Afghanistan Analysts Network – English

Political Landscape

Afghanistan’s Parliament or How to Hold on to Your Seat

Martine van Bijlert 3 min

Parliament has decided to postpone its regular recess. It was supposed to start today, but the Parliamentarians just don’t want to go yet. They spent most of their last session discussing how they hadn’t properly started their work and how they wouldn’t be able to face their constituents if they went home. And that they would prefer to be around, in case Karzai finally introduces his candidates for the various pending positions. In reality the MPs fear that if they leave their seats they may not be able to get them back, so they have decided to stay where they are – at least for another 15 days.

The MPs hope that by asking insistently and waiting politely – while signaling their potential cooperation – they can wear Karzai down and persuade him to introduce his candidates for the pending posts: the seven ministries that are still headed by acting ministers, and possibly the Supreme Court judges, the Attorney General, the NDS director, and the head of the Red Crescent Society. They hope that the need to court their vote will firm up their position and that it might signal Karzai’s acceptance of the Parliament’s current composition (and if nothing else, it will at least bring them one round of campaigning, with all the entertaining, gift-giving and deal-making that comes with it). The Special Court investigation still hangs over the Parliament and, in true Afghan fashion, nobody really knows what will happen.

The Special Court (see earlier blogs herehere and here) announced in April that its investigations were all but finished. Since then there have been consistent rumours about lists with around 80 and possibly over 100 MPs that could lose their seats as a result of the various recounts. Several of the so-called complaining candidates have been receiving congratulatory phone calls, including from IEC and ECC staff now seeking their favour, and have held parties in celebration of their expected belated victories. The fact that the Special Court has not announced any final decisions has not deterred them; they are assuming – like many others – that the Court is waiting for the Parliamentary recess.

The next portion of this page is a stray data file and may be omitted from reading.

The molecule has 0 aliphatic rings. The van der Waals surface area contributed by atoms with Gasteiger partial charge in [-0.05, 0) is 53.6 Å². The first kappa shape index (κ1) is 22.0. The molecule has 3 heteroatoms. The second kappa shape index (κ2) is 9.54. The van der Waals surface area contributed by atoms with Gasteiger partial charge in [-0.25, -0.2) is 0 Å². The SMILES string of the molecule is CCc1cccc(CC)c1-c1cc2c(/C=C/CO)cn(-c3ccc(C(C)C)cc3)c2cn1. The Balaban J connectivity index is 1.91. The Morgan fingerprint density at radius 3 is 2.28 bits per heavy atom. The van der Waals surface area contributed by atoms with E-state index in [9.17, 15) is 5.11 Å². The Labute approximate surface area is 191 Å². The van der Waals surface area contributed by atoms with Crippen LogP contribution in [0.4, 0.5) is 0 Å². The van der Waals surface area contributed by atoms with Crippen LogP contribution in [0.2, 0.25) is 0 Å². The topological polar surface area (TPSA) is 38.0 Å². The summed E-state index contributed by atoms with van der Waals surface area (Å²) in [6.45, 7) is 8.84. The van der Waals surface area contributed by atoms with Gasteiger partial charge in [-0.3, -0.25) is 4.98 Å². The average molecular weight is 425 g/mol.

Karzai, in the meantime, has not given much indication of how he intends to play this. At the moment he mainly seems to be trying to keep the peace with both sides. When asked, he tells Parliament that he will introduce his candidates as soon as events allow (but he also told them that, as far as he was concerned, they did not need to wait around). During a meeting a few weeks ago he told the Parliamentary leadership that although he understood their concerns with regard to the Special Court, he could not be seen to be interfering in the affairs of the country’s judiciary, but that he would discuss the matter with the head of the Supreme Court (which he apparently hasn’t). And to the complaining candidates he seems to have been sympathetic, but ultimately non-committal. The Parliamentary leadership has asked to see Karzai again this afternoon; the complaining candidates are likely to follow suit quite soon.

The reports of irregularities found and recounts conducted have obviously raised expectations among the complaining candidates, who continue to advocate their case (although there are also contingency plans, including the establishment of a political movement). But a major rearranging of the Parliament’s composition will probably lead to a new wave of protests by the removed candidates and their backers, and to political turmoil if the changes are seen to target certain factions or groups more than others – which could well be the case.

The President seems unsure whether it will be worth the fuss, particularly since the Parliament so far has had a weak start. It has been preoccupied by the issue of the Special Court, has struggled with its quorum and has barely started its legislative work (it now meets twice a week, instead of three times, to give the committees more time to prepare laws for discussion in the plenary session). He will be pondering whether this is not a Parliament he can work with after all. And then there is the added issue that it is difficult to predict how strongly the internationals will react. And there is of course the problem of determining which changes to make or who to prosecute based on what can only be a mass of confusing and ambiguous findings.

It is a standoff – one of Afghanistan’s many – with the main protagonists milling around, watching each other wearily, trying to gauge the others plans, waiting for a chance to strike, while all the while pretending to be minding their own business. And one that could go on for quite a while longer.


Democratization Government IEC


Martine van Bijlert

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